Birua hails from a small nondescript village named Dighiabeda in Mayurbhanja district. To fulfil his dream to make Ho language and script acceptable in the digital world, he now lives in a rented house in Baripada, 100Km away from his village. Working in a photo studio he earns a small amount to fulfil his basic needs. Most of his time is spent in the efforts to make Ho language and script usable for commoners on social media and other platforms of the internet.
Love of mother tongue:
He got hooked to the love for development of Ho tribal language few years back. He claims to be the first person of his village to use internet. In 2014 he opened up his Facebook account. But he could not find his mother tongue on the internet. Warang Citi, the script of Ho tribal language was nowhere on the web. Birua himself also did not know the script of Ho language.
He learnt the Ho language and script in detail. Then he started posting Ho letters and words on his Facebook page. In 2018 he enhanced his efforts and opened accounts on Twitter, YouTube and Instagram to promote Ho language and script. He also started a blog named ‘Elabu Etona Warang Citi (Let us learn Warang Citi)’. It was an effort to make people learn the script of Ho language.
Birua’s digital activism was noticed by people thousands of kilometres away. In April 2021 a student in Silicon Valley created a Braille script for Ho language and sought Birua’s approval. Birua’s Ho dictionary project was discovered by Subhashish Panigrahi, a digital language researcher of Bengaluru. Santhali and Ho are identified as vulnerable languages by the UNESCO. Panigrahy was working with a volunteer community involved in creating the building blocks of foundational technologies in Santhali and Ho. Birua’s social media handles became major sources for development of Ho.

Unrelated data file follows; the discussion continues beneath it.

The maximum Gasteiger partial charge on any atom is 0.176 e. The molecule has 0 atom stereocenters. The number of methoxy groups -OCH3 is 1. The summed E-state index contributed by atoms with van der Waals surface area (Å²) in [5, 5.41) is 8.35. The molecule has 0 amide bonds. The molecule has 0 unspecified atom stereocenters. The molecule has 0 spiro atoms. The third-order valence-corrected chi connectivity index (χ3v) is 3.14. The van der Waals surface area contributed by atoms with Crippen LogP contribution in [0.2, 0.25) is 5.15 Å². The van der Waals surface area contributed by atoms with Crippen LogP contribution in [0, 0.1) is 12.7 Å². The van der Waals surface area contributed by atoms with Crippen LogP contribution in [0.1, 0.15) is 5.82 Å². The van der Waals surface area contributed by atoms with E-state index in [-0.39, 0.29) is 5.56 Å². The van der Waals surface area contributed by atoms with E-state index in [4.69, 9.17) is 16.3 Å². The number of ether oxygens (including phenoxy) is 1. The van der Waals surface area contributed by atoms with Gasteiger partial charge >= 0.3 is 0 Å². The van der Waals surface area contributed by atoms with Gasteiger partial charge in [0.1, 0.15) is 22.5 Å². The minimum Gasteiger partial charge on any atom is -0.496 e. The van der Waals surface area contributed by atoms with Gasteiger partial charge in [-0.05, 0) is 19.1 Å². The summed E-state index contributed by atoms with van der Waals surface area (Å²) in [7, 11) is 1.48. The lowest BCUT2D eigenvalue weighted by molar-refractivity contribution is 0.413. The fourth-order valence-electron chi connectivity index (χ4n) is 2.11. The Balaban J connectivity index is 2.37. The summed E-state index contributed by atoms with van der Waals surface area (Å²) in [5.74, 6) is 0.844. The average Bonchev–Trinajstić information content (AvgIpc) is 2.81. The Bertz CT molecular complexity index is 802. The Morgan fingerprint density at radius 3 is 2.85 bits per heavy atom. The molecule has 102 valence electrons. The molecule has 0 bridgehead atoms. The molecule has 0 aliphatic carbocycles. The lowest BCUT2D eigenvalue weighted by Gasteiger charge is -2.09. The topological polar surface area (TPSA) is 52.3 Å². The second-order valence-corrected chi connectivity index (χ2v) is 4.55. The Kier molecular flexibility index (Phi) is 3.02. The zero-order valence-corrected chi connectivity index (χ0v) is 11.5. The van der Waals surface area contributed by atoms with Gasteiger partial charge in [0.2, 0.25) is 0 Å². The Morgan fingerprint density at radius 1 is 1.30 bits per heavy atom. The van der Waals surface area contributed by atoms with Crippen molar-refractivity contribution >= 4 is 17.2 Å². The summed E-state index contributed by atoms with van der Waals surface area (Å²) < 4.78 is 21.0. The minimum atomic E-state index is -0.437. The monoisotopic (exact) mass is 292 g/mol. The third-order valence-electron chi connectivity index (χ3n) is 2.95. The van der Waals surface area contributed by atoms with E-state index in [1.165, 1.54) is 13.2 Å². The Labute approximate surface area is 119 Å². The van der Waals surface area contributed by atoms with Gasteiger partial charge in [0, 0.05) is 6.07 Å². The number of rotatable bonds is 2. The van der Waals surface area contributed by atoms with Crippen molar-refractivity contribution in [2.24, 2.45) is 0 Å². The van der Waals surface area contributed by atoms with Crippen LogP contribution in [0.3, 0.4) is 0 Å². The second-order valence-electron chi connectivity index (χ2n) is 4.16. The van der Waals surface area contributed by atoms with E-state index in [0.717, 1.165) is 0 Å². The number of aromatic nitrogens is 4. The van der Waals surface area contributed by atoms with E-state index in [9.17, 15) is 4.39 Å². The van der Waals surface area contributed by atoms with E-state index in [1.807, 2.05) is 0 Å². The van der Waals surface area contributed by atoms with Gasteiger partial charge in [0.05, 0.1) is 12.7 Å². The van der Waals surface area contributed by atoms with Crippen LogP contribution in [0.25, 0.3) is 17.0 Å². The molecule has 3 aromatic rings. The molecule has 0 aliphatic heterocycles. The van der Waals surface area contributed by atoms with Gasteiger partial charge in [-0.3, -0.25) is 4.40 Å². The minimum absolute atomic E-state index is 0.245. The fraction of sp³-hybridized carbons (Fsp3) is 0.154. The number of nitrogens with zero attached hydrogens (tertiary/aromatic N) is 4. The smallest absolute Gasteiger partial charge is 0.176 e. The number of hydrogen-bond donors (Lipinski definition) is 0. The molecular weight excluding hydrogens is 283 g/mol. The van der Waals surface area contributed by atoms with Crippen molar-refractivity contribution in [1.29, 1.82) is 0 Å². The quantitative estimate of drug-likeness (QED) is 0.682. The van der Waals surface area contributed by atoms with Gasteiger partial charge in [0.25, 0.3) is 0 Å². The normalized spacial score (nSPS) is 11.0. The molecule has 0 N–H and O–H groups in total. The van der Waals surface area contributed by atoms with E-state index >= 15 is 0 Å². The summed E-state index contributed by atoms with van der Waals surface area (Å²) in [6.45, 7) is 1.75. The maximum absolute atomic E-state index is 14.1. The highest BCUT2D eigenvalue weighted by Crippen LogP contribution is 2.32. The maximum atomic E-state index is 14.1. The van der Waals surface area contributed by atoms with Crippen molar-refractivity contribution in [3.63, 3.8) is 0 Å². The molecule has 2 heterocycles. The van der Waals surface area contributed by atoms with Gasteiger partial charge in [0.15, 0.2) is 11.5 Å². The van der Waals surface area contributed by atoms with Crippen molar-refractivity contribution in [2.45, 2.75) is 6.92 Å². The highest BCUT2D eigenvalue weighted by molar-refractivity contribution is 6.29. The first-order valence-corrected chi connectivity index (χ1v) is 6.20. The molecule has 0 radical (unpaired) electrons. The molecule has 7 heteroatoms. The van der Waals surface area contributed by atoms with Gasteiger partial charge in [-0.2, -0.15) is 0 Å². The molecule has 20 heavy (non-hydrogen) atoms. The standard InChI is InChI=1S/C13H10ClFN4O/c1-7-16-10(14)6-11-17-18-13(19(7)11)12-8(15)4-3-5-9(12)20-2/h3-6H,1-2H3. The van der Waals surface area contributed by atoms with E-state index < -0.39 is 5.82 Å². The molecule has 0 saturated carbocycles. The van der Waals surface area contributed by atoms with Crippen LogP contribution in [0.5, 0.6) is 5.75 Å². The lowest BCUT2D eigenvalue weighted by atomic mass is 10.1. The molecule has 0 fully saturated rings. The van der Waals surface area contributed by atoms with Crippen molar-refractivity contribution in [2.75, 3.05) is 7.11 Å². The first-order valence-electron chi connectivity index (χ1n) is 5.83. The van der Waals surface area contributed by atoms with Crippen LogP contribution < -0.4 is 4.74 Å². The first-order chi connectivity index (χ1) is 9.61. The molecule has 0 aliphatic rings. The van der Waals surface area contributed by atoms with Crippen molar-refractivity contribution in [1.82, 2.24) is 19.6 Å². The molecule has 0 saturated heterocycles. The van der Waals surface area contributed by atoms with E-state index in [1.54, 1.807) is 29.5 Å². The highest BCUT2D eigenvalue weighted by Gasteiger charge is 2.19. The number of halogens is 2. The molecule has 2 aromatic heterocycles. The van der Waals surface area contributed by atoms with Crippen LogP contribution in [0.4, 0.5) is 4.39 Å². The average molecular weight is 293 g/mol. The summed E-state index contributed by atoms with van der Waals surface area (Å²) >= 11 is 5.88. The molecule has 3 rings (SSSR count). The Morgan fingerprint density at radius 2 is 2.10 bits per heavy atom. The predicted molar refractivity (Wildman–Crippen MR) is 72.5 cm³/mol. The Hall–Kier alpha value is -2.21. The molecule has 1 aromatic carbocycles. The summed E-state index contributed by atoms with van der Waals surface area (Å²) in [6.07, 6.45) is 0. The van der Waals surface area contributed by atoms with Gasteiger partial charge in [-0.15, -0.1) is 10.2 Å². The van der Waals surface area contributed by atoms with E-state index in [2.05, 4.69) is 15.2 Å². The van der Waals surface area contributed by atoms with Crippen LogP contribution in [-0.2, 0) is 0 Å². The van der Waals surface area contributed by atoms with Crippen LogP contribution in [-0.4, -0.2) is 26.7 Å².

Now Birua is able to write Ho language on computer and smartphones. From December he is busy with efforts to monetise Ho language contents on the internet. He has already developed a module for online teaching of Ho language and script. In future he wants to organise offline Ho language learning camps in tribal villages. He is developing teaching tools for the offline teaching. He feels his efforts to revitalise the Ho language and script will strengthen the demand for its inclusion in the Eighth Schedule of Indian Constitution.